Carntine deficiency can cause fatigue, depression, heart
problems, weakness, hypoglycemia, fat accumulation, heart disease, angina and
a host of other ailments. This is because it is essential to the chemistry of
energy, and nothing in the body works without energy. Carnitine supplementation
has a number of beneficial effects and very few side effects.
Carnitine (also called L-Carnitine or Acetyl-L-Carnitine)
is needed to move fuel sources into cells, and to move waste products out of
cells. Your muscles, heart and brain contain the highest levels, since they
use the most energy. This is also why Carnitine supplementation can help with
muscle weakness, fatigue and an inability to reach peak exercise goals and to
even recover more quickly from exercise. Carnitine also increases HDLs (the
Carnitine can also improve cardiac arrhythmia, congestive
heart failure and cardiomyopathy, and can help you recover more quickly from
a heart attack or bypass surgery. Carnitine has been shown to decrease the severity
of a heart attack and to improve exercise tolerance, including walking distance,
in those who suffer from angina and poor circulation. It has also been tied
to improved performance of seasoned athletes. It can protect the heart from
the toxic effects of chemotherapy known to damage the heart and even cause death
from heart damage.
Carnitine's benefits are not limited to muscles. It can
also improve memory, attention span, senility, learning disabilities and brain-blood
flow. This is because it is can mimic acetylcholine, the primary neurotransmitter
of the brain. It also has the ability to increase the body's production of glutathione,
which is a key nutrient in the detoxification process. Carnitine also stimulates
the production of Coenzyme Q10 (among other things), which enables the heart
to pump more efficiently and improves sugar metabolism.
A Carnitine deficiency can cause low sperm motility in
some men. It can also be the missing ingredient needed to reverse a number of
conditions, including cirrhosis of the liver, memory loss, depression, diabetes,
recurrent infections and respiratory distress in infants. A Carnitine deficiency
can be made worse by consuming alcohol, fatty foods, and sugar.
Carnitine helps the body metabolize fatty acids. It helps
your body use fat by carrying fatty acids into the mitochondria so that the
fat can be burned into energy, instead of stored as far in your arteries.
Carnitine is not a vitamin or mineral, but a naturally
occurring amino acid present in all tissues. Carnitine is manufactured in the
body from the amino acids Lysine and Methionine.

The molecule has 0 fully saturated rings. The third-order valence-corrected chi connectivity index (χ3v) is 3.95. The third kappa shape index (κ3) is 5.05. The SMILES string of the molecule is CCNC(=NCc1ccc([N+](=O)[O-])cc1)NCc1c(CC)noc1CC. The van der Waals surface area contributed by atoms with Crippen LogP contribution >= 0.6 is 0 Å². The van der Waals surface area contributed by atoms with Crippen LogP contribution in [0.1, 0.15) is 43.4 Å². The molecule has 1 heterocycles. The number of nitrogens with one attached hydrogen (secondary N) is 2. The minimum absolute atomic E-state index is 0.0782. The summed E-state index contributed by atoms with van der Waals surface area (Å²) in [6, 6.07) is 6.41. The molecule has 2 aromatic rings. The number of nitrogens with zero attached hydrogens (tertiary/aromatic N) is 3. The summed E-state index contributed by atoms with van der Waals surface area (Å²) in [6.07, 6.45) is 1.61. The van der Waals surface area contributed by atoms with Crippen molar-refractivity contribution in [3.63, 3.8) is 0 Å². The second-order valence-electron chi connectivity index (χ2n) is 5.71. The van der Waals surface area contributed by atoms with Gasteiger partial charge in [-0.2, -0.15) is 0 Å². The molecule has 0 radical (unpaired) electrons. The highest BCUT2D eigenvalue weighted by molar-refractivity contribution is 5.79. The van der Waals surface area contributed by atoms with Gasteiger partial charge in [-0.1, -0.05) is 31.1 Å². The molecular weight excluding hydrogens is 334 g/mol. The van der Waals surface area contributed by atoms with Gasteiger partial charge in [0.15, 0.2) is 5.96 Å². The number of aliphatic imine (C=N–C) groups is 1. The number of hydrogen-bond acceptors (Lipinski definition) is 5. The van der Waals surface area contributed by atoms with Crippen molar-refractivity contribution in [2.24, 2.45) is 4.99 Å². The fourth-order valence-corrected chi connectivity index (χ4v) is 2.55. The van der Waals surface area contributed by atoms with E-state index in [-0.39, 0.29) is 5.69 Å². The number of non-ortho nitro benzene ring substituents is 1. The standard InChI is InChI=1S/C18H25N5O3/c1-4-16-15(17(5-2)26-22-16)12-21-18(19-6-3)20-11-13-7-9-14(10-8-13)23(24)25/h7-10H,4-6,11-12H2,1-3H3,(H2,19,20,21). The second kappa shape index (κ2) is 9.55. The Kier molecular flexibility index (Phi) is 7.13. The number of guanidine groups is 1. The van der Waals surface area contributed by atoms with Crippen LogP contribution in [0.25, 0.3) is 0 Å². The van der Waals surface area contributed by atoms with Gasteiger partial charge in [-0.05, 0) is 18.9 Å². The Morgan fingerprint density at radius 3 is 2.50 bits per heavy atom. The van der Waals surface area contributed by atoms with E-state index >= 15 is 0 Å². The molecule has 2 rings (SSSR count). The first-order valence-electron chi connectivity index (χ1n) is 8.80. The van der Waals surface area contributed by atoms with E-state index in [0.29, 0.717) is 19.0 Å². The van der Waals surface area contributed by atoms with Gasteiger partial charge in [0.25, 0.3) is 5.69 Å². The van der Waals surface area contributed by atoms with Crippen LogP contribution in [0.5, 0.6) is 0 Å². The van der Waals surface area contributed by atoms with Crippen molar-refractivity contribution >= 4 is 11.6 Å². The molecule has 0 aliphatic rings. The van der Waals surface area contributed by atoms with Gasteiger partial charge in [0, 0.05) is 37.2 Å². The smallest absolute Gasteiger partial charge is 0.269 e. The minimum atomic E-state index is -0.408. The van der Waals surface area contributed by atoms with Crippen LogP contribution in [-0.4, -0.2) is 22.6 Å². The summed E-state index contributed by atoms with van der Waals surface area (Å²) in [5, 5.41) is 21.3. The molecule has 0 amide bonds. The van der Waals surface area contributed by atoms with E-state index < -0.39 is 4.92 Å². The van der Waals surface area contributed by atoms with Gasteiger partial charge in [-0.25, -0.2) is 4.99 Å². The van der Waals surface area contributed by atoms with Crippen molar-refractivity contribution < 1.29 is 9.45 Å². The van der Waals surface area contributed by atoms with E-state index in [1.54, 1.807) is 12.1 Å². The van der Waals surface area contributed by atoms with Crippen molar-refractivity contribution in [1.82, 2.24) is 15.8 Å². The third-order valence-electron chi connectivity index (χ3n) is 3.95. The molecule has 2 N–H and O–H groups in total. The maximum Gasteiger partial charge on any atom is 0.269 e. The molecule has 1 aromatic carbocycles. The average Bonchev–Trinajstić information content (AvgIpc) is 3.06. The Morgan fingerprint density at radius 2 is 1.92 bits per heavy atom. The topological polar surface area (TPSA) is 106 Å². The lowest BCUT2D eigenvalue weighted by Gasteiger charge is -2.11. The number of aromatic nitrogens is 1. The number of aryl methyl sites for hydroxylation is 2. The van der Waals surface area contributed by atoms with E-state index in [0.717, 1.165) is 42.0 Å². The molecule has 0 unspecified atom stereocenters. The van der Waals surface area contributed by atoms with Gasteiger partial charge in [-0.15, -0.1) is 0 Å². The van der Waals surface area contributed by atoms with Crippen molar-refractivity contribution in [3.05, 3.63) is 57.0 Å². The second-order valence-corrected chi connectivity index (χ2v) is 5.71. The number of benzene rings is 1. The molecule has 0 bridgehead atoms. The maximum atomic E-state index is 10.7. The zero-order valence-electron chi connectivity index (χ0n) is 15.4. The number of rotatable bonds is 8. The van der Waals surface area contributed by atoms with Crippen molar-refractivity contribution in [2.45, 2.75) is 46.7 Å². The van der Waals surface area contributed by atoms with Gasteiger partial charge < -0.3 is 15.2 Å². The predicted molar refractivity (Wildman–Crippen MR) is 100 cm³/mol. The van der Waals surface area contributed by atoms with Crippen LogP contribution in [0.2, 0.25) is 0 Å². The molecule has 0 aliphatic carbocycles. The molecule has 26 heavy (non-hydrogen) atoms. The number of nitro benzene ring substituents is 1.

In one study, carnitine supplementation in 20 diabetics
resulted in a significant drop in triglycerides, serum lipids and cholesterol,
within 10 days (Abdel-Aziz et. al., Effect of carnitine on blood lipid pattern
in diabetic patients. Nutr. Rep. Internat. 29:1071, 1984). In another study,
18 patients with high triglycerides had significant reductions with 900 mg of
D,L-carnitine (Maebashi et. al., Lipid-lowering effect of carnitine in patients
with Type IV hyper-lipoproteinemia, Lancet, 805-807, Oct 14, 1978). Other studies
have shown results in just two weeks (Lancet, 1201-2, June 1979). Research in
10 Italian hospitals found that carnitine improved attention span, long-term
memory and verbal ability in Alzheimer's patients (Science News, Nov. 30, 1991,
pg 365). They found that carnitine stimulates nerve cells to make new membranes
Although 20 times as much Carnitine is present in red
meat than in fruits and vegetables, meat is probably not the optimal source
of this nutrient. A better source is an Acetyl-L-carnitine supplement (500 mg
2 to 3 times a day), combined with a good multi-vitamin to help improve absorption.
Plain L-Carnitine (at the same dose), is a less expensive alternative.
Since studies have shown that carnitine may increase
endurance as well as exercise tolerance, a 2-week trial under a doctor's supervision
may be useful. You might try 750 mg twice a day. If you don't notice any improvement,
the supplementation should be discontinued (Marconi et. al., Effects of L-carnitine
loading on the aerobic and anerobic performance of endurance athletes, Eur.
J. Appl. Physiol., 54(2):131-135, 1985).
Check out these books on Carnitine from Amazon.com:
the information here is presented for educational purposes only. It is not intended
to replace the services of health professionals, or to diagnose any medical
condition or prescribe treatments.